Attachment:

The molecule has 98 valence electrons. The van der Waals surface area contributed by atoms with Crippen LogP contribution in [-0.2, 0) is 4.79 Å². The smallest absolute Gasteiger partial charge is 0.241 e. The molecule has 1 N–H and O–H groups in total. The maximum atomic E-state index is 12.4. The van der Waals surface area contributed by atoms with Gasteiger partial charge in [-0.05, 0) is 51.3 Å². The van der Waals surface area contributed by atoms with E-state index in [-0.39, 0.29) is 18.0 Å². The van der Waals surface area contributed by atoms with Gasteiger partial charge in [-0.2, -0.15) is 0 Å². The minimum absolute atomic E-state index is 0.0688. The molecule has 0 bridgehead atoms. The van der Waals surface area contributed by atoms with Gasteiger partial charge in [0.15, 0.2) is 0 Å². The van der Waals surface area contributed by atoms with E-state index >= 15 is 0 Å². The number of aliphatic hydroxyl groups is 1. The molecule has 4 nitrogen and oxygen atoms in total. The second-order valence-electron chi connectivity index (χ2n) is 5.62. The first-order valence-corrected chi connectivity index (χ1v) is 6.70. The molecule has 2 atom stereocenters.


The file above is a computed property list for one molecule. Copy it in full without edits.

The molecule has 98 valence electrons. The van der Waals surface area contributed by atoms with Crippen LogP contribution in [-0.2, 0) is 4.79 Å². The smallest absolute Gasteiger partial charge is 0.241 e. The molecule has 1 N–H and O–H groups in total. The maximum atomic E-state index is 12.4. The van der Waals surface area contributed by atoms with Gasteiger partial charge in [-0.05, 0) is 51.3 Å². The van der Waals surface area contributed by atoms with E-state index in [-0.39, 0.29) is 18.0 Å². The van der Waals surface area contributed by atoms with Gasteiger partial charge in [-0.2, -0.15) is 0 Å². The minimum absolute atomic E-state index is 0.0688. The molecule has 0 bridgehead atoms. The van der Waals surface area contributed by atoms with Gasteiger partial charge in [0.15, 0.2) is 0 Å². The van der Waals surface area contributed by atoms with E-state index >= 15 is 0 Å². The number of aliphatic hydroxyl groups is 1. The molecule has 4 nitrogen and oxygen atoms in total. The second-order valence-electron chi connectivity index (χ2n) is 5.62. The first-order valence-corrected chi connectivity index (χ1v) is 6.70. The molecule has 2 atom stereocenters.